My favorite punching bag is back in the news yesterday. Was back in the news yesterday? Is back in the news, and it came out yesterday? Ah, verb tense and subject-verb agreement, you slay me.
Nate? You appear to
be have a PR problem. Techdirt’s Glyn Moody published an article on Thursday discussing the fact that the shine is coming off of the Intellectual Ventures business model. One would argue (and by “one” I mean me…I would argue) that the shine was never there. IV was and is and always was going to be a patent troll. They don’t foster innovation, they foster bullying and its ugly cousin from Reno, extortion. If they really fostered innovation, why haven’t they brought a single product to market? Because you know what would bring in a return for their investors? Bringing a product to market. But they haven’t done that. IV in all of it’s “we foster innovation!” has fostered exactly no innovation, which reminds me of my favorite line from Indiana Jones and the Last Crusade:
Salah! I told you no camels, that’s five camels. Can’t you count?
This quote from Glyn is important analysis, in my opinion (emphasis mine):
It will be interesting to see if IV starts suing companies more aggressively in an attempt to get the money rolling in — and what it does if that fails to deliver the kind of returns investors are presumably hoping for. That could well happen if those being sued sense that IV is under pressure, and decide as a result to opt for a long, hard — and expensive — fight in the courts to exploit that fact.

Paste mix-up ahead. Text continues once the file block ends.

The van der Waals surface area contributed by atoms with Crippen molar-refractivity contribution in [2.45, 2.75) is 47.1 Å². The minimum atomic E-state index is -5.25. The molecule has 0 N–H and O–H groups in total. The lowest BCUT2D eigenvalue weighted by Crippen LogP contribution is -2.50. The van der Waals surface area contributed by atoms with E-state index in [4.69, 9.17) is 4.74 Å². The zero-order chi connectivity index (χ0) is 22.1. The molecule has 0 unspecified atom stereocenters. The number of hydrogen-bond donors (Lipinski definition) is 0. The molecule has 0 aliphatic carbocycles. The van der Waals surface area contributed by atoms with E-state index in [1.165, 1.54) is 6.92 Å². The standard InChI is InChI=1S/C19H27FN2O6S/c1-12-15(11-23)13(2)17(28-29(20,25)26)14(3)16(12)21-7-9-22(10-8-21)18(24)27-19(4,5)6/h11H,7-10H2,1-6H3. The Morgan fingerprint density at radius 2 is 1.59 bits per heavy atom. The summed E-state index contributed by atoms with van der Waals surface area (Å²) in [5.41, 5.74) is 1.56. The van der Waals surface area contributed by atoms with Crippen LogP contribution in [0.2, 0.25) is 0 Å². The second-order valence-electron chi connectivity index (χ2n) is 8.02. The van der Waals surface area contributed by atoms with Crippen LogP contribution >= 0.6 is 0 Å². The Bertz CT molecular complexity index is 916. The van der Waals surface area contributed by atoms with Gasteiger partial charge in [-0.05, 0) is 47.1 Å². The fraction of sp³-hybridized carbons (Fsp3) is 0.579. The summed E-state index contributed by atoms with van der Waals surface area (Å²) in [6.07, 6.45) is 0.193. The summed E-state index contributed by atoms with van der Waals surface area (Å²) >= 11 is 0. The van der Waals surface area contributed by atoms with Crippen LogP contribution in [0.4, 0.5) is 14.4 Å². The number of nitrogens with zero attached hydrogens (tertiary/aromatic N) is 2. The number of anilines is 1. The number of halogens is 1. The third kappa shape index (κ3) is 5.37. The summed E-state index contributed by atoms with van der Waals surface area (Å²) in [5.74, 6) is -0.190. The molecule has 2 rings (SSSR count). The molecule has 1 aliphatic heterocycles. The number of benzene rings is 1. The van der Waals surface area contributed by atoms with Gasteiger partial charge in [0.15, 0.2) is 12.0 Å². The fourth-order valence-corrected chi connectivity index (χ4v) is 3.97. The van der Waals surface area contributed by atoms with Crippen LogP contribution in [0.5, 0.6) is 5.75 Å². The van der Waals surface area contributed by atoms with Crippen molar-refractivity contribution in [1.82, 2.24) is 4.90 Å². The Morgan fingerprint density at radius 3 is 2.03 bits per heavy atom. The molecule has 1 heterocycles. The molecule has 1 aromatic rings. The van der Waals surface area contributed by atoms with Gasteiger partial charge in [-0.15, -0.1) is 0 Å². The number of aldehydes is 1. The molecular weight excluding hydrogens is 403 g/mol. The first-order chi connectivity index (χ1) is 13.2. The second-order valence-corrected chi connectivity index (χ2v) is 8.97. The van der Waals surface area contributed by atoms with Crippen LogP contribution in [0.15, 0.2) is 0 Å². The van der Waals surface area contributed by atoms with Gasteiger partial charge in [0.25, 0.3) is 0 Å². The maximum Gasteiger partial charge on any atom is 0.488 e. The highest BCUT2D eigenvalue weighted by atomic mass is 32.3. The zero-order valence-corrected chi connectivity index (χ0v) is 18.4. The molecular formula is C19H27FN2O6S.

This is what should happen, and I hope this plays out like he predicts it might. A long, hard fight is what it’s going to take to get these guys to go away. I need to spend some time this weekend
catching up on insanity workouts reading up on the recent successes against trolls. Fark farked a troll, I remember writing about that and should probably link back to myself… There’s got to be some common denominator in the cases that they lose, something that can be used to fight them again and again. Nothing like a little light research on what promises to be a rainy weekend in Troll Heaven. (Read: Texas, though not specifically the Eastern District thereof.)
I want to pull out another quote, because it speaks to the heart and soul (as if these guys have one, but anyway) of the matter:
Instead, it really seems no different from your common-or-garden troll, hoping to hit the jackpot by picking up a patent that a successful company later finds it simply must license or risk going out of business. Leaving aside the morality of such an approach,
“Leaving aside the morality of such an approach…” Here’s where I got off the train when I first started following this new business model in 2001. I have trouble doing that, you know? Leaving aside the morality. What these trolls are doing is wrong. It’s not right. A really famous guy once said “All things are lawful for me, but not all things are expedient.” Better put, at the risk of offending the guy who literally wrote The Book, “Just because you can doesn’t mean you should.”
Patent trolling is a bad business model. I still recommend pooling resources to bring them down, but maybe the good old American investor will get the party started for us by aiming at IV?
One could hope.